People who have this blog since a while, would recognize that in the subtext the Linux operating system was recommended for programming tasks. Right now, it is the most advanced piece of software I’m aware of it. But perhaps this decision can be improved if we are let the Forth language come in. The question right now is how Forth can be compared with Linux. The main idea behind Linux is, that software is everything and hardware can be ignored. The Linux kernel is implementing a complete operating system from scratch and ignoring existing BIOS drivers which are built-in every PC. But, after booting up a PC the system knows exactly what a network is, what a graphics card is and what a cpu scheduler is, even without booting the Linux kernel. All the information are stored in the BIOS, in the existing ROM chips on the hardware and even on the CPU itself.
Forth is a good choice because Forth is as default lowlevel and bare-bone oriented. That means, a typical Forth program contains of low amount of commands and if a Forth system was programmed right, it will use existing BIOS routines and doesn’t invent his own network system. The main difference between Linux and Forth is, that the Linux OS is documented quite well with lots of tutorial like the famous book of Andrew Tanenbaum, while around Forth there is no information available. Today, I’ve checked out Stackoverflow. Under the tag “Forth” they have under 200 questions right know. This can’t be called a huge community, it is more a niche.
The main idea behind Forth is a better balance between Hardware, software and operating system. Linux has the focus entirely on software, Forth is more hardware oriented. In theory the result is a more efficient overall system, which needs less power consumption and can be programmed easier. The drawback is, that in the now it is very complicated to write an OS in Forth, mainly because nobody has tried so before. The only bigger example is the iTV company of CHuck Moore which has developed a workstation. But the computer isn’t sold anymore and the iTV PC is not available in a computer museum so that nobody can reverse engineer the software.
In theory the famous SVIG (Silicon Valley Forth interest group) has the aim to promote the usage of Forth, but everybody who has read their printed publication or watched one of the youtube streams will recognize that they are doing exactly the same. SVIG doesn’t bring Forth into the mainstream, they make complicated things more complicated. So the problem is: where to start if the aim is to make things more transparent? Right now I see two potential starting points for teaching Forth to a mainstream audience. The first is to simulate a CPU in an electronics simulator. That means, every transistors is visualized and the user can see who 1000 transistors are forming a CPU. The other possibility is a qemu image, which is an operating system written in Forth, compared to the menuet-OS project. The aim is, that the user can boot up the system and run his own Forth software in it. This allows him to interact with the existing BIOS which is emulated by qemu too.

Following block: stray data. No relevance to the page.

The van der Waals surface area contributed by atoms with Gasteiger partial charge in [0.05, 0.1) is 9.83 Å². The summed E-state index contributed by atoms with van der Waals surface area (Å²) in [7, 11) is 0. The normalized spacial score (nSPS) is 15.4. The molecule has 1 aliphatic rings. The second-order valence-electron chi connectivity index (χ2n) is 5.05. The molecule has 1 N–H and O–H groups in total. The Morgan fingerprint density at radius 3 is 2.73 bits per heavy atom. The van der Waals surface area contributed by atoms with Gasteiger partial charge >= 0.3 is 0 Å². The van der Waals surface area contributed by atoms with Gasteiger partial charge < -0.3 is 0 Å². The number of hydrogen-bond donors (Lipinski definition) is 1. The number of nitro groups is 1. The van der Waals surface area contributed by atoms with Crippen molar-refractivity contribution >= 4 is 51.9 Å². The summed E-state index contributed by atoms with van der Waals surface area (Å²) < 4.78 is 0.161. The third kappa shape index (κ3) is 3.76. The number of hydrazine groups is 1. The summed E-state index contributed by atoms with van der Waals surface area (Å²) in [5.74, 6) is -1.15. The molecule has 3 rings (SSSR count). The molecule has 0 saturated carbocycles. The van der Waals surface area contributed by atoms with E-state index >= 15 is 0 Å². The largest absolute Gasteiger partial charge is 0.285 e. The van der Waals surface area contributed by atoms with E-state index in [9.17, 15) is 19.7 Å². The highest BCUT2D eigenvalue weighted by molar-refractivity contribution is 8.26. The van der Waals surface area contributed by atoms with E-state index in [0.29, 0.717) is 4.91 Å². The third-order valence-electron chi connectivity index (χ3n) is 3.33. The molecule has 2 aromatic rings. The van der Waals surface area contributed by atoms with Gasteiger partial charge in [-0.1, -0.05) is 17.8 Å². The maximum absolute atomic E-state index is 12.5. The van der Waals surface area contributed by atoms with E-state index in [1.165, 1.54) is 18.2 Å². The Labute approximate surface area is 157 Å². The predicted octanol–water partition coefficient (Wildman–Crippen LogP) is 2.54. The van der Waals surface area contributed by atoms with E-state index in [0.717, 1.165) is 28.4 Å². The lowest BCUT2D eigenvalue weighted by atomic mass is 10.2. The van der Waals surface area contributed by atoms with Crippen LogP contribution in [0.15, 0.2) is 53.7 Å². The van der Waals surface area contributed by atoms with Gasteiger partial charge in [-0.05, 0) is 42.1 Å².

In contrast, I don’t think that existing Forth implementations like gforth or Forth derivatives like Factor are making so much sense. Because it is unclear what the advantage to existing software is. The main advantage of Forth is, that it can replace Linux, so there is a need to bare-bone programming directly on the hardware.
One aspect in Forth is important. The language isn’t faster then C. This might be surprise because most people are interested in efficient computers. But it is in reality not a big problem. The slowdown of Forth compared to a C program is not more then the factor 3. And this amount can be compensated by better hardware. If the aim is to speed up a Forth program, not a better compilation to existing x86 architecture is used, but instead a better CPU can used. For example a memristor which is a combination between DRAM memory and CPU.